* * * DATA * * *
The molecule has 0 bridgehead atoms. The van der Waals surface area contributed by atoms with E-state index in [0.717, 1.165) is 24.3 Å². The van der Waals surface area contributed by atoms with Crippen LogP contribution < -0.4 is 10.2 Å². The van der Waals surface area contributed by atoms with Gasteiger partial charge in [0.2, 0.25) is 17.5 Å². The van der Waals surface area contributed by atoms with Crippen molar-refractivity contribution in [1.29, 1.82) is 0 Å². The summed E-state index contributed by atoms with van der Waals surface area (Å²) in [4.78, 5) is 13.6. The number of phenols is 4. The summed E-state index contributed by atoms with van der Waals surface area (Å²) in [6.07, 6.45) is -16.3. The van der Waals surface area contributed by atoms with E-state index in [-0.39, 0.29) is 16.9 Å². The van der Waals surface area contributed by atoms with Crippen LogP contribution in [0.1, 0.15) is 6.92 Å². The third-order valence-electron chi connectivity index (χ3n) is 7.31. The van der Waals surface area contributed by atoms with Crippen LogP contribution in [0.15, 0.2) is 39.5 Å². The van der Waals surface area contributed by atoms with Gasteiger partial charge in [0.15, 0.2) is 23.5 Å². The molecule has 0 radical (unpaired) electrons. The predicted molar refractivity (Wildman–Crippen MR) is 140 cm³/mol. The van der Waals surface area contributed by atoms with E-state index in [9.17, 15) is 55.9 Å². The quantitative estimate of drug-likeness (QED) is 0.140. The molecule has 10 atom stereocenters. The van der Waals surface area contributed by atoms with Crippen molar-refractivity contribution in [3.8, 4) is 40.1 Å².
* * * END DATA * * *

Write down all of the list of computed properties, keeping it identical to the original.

The molecule has 0 bridgehead atoms. The van der Waals surface area contributed by atoms with E-state index in [0.717, 1.165) is 24.3 Å². The van der Waals surface area contributed by atoms with Crippen LogP contribution < -0.4 is 10.2 Å². The van der Waals surface area contributed by atoms with Gasteiger partial charge in [0.2, 0.25) is 17.5 Å². The van der Waals surface area contributed by atoms with Crippen molar-refractivity contribution in [1.29, 1.82) is 0 Å². The summed E-state index contributed by atoms with van der Waals surface area (Å²) in [4.78, 5) is 13.6. The number of phenols is 4. The summed E-state index contributed by atoms with van der Waals surface area (Å²) in [6.07, 6.45) is -16.3. The van der Waals surface area contributed by atoms with E-state index in [-0.39, 0.29) is 16.9 Å². The van der Waals surface area contributed by atoms with Crippen LogP contribution in [0.1, 0.15) is 6.92 Å². The third-order valence-electron chi connectivity index (χ3n) is 7.31. The van der Waals surface area contributed by atoms with Crippen LogP contribution in [0.15, 0.2) is 39.5 Å². The van der Waals surface area contributed by atoms with Gasteiger partial charge in [0.15, 0.2) is 23.5 Å². The molecule has 0 radical (unpaired) electrons. The predicted molar refractivity (Wildman–Crippen MR) is 140 cm³/mol. The van der Waals surface area contributed by atoms with E-state index in [9.17, 15) is 55.9 Å². The quantitative estimate of drug-likeness (QED) is 0.140. The molecule has 10 atom stereocenters. The van der Waals surface area contributed by atoms with Crippen molar-refractivity contribution in [3.8, 4) is 40.1 Å².